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Famed Teacher Being Urged to Run for State Schools Post

Education: A group wants math instructor Jaime Escalante to oppose Supt. Delaine Eastin. He is expected to announce decision next week.

September 13, 1997|RICHARD LEE COLVIN | TIMES EDUCATION WRITER

A state legislator and an informal group of educators linked by a desire for a return to traditional teaching methods is working to draft famed math teacher Jaime Escalante for the job of superintendent of California's public schools.

Spawned by conservative state Assemblyman Steve Baldwin (R-La Mesa), the movement has begun faxing letters to Escalante to persuade him to run against state Supt. of Public Instruction Delaine Eastin.

Escalante could not be reached for comment, but he reportedly has agreed to decide next week whether to enter the race.

As a teacher at Garfield High School in Los Angeles, Escalante transformed a lackluster math program into a nationally known powerhouse in which more than 60% of the calculus students managed to pass the tough Advanced Placement exam. His story was the basis for the 1988 movie "Stand and Deliver," which turned Escalante into an educational icon symbolizing the value of hard work.

Among those seeking to persuade Escalante to become a candidate for the June primary is a Cal State Los Angeles math professor who once taught Escalante. The professor, Wayne Bishop, is an outspoken opponent of modern math teaching methods that downplay exercises such as memorizing multiplication tables.

In a widely distributed e-mail, Bishop argues that Escalante would make a better superintendent than Eastin because she "lacks the willingness to work toward" demanding academic standards, though giving them lip service.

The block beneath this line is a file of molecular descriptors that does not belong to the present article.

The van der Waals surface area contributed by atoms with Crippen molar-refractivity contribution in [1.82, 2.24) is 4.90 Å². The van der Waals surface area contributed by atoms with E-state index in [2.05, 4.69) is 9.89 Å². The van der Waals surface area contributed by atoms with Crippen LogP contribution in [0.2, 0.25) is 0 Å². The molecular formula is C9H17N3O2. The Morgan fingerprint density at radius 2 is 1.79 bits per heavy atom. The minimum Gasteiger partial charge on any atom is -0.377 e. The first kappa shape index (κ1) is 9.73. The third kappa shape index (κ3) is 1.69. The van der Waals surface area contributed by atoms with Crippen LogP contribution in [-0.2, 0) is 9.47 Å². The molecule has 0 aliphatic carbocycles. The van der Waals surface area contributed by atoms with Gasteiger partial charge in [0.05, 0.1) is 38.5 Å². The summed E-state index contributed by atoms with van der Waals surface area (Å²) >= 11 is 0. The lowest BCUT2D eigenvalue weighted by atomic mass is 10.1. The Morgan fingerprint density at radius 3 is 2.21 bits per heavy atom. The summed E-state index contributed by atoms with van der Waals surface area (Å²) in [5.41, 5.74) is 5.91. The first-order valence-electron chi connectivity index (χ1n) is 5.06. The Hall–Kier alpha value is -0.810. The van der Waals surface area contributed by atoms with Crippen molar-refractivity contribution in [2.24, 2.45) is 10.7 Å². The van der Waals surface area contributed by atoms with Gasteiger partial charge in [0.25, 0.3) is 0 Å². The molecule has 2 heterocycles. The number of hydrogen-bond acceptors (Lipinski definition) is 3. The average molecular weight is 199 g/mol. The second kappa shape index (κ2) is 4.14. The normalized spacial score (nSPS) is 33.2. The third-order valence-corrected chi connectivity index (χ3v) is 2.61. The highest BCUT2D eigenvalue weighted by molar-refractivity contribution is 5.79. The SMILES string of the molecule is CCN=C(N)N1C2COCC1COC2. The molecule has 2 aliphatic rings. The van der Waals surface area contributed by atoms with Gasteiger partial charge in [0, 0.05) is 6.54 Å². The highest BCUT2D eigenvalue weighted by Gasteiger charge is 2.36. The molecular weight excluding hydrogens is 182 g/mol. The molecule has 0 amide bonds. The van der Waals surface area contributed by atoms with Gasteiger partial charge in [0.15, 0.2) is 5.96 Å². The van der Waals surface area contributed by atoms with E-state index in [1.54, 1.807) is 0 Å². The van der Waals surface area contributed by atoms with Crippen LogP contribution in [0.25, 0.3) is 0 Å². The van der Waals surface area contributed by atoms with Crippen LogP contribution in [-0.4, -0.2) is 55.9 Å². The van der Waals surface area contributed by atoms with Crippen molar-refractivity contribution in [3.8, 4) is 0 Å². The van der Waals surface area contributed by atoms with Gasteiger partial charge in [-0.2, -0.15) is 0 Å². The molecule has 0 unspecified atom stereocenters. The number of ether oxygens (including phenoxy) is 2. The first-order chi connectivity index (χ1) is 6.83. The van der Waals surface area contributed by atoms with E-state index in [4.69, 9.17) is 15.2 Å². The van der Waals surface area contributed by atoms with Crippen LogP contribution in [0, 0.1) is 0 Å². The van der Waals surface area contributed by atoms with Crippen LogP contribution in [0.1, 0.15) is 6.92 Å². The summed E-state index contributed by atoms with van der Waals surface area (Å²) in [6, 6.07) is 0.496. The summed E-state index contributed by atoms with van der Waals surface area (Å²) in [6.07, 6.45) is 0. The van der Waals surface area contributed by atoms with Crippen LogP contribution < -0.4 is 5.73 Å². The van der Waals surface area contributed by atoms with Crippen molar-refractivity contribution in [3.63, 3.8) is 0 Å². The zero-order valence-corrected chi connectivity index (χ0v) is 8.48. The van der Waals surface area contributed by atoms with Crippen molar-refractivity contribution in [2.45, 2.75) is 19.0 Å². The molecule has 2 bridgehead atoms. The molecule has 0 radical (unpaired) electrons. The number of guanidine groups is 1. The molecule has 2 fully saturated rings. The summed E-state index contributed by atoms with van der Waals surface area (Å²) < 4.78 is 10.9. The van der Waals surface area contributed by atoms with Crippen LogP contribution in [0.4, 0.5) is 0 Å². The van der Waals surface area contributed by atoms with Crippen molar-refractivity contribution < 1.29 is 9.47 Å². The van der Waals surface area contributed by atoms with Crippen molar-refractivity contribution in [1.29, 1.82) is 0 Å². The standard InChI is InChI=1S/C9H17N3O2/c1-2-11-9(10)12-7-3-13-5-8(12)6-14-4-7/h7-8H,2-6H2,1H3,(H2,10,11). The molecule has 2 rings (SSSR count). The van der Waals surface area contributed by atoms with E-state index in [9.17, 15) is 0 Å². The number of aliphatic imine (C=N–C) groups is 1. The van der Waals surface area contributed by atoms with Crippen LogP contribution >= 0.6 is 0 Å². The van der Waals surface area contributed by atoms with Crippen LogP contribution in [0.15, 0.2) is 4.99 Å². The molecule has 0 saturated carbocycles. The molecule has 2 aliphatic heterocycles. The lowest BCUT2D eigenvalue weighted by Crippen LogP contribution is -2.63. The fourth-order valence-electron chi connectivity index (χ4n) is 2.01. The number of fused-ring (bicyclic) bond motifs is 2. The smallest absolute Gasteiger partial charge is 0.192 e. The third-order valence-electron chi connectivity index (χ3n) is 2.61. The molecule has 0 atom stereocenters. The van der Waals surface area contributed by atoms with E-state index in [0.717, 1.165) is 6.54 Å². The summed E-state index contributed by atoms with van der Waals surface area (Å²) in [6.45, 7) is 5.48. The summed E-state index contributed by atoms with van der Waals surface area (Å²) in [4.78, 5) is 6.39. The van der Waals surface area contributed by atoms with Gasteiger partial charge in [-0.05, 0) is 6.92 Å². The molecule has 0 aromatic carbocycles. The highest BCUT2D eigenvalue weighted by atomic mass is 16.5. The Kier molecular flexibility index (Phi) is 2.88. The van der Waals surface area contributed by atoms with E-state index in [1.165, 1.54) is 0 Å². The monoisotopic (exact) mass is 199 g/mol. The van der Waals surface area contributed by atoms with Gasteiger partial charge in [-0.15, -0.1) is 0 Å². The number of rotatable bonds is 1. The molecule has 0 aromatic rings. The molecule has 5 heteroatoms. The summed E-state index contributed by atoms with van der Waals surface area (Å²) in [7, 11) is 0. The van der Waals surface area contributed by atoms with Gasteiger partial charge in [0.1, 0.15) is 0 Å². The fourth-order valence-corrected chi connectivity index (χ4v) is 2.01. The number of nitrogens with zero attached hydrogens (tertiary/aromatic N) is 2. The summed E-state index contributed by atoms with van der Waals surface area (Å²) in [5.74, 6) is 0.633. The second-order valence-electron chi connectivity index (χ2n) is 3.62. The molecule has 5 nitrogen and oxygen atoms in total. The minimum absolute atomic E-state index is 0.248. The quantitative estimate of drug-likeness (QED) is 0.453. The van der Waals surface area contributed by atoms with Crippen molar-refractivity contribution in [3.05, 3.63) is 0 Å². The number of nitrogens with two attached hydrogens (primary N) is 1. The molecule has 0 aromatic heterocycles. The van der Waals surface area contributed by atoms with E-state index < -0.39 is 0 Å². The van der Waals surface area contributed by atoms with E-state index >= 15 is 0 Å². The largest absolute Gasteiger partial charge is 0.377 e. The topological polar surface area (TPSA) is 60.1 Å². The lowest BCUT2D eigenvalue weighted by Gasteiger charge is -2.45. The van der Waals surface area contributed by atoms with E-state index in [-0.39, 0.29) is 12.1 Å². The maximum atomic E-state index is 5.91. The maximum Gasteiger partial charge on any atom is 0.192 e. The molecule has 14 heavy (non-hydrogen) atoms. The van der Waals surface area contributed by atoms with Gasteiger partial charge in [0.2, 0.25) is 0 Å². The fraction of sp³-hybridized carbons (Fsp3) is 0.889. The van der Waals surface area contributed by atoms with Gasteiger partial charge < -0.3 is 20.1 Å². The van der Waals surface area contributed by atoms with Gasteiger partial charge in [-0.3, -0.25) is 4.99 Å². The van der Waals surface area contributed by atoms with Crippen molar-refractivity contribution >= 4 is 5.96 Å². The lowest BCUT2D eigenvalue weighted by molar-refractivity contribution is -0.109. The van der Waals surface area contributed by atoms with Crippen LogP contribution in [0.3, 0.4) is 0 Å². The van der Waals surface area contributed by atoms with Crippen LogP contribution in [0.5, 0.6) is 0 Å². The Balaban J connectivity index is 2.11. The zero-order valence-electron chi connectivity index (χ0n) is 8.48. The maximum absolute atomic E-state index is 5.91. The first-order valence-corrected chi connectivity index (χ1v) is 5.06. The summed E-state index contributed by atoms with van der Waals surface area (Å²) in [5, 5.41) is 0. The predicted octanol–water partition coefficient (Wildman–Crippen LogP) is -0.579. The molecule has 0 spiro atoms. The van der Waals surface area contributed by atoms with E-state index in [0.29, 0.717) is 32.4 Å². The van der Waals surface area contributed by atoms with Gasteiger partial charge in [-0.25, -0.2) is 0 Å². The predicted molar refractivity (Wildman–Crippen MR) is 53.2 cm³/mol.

Were he to run, Escalante would have instant name recognition, probably exceeding that of Eastin, a former legislator winding up a four-year term. In person though, many people might expect to see actor Edward James Olmos, who played him in the movie, instead of the older, shorter 66-year-old Escalante, who speaks English with a Bolivian accent.

Cliff Staton, who is Eastin's campaign consultant, said Escalante's name makes him a formidable opponent. But he said, "obviously, it's a lot different teaching in a classroom and running the state school system."

Staton said Eastin spent more than $800,000 in the primary when she ran four years ago and in June reported having already collected $150,000 for her reelection. Although wealthy conservatives are said to be ready to back Escalante financially, Proposition 208 limits individual donations to $1,000 each.

Having alienated many of his fellow teachers with his unwillingness to compromise, Escalante left Garfield in 1991 for Hiram Johnson High School in Sacramento. In an interview with the Washington Post earlier this year, Escalante said he's more low-key than earlier in his career and considering retirement. "I am afraid in these last stages to screw up my reputation," he told a reporter.

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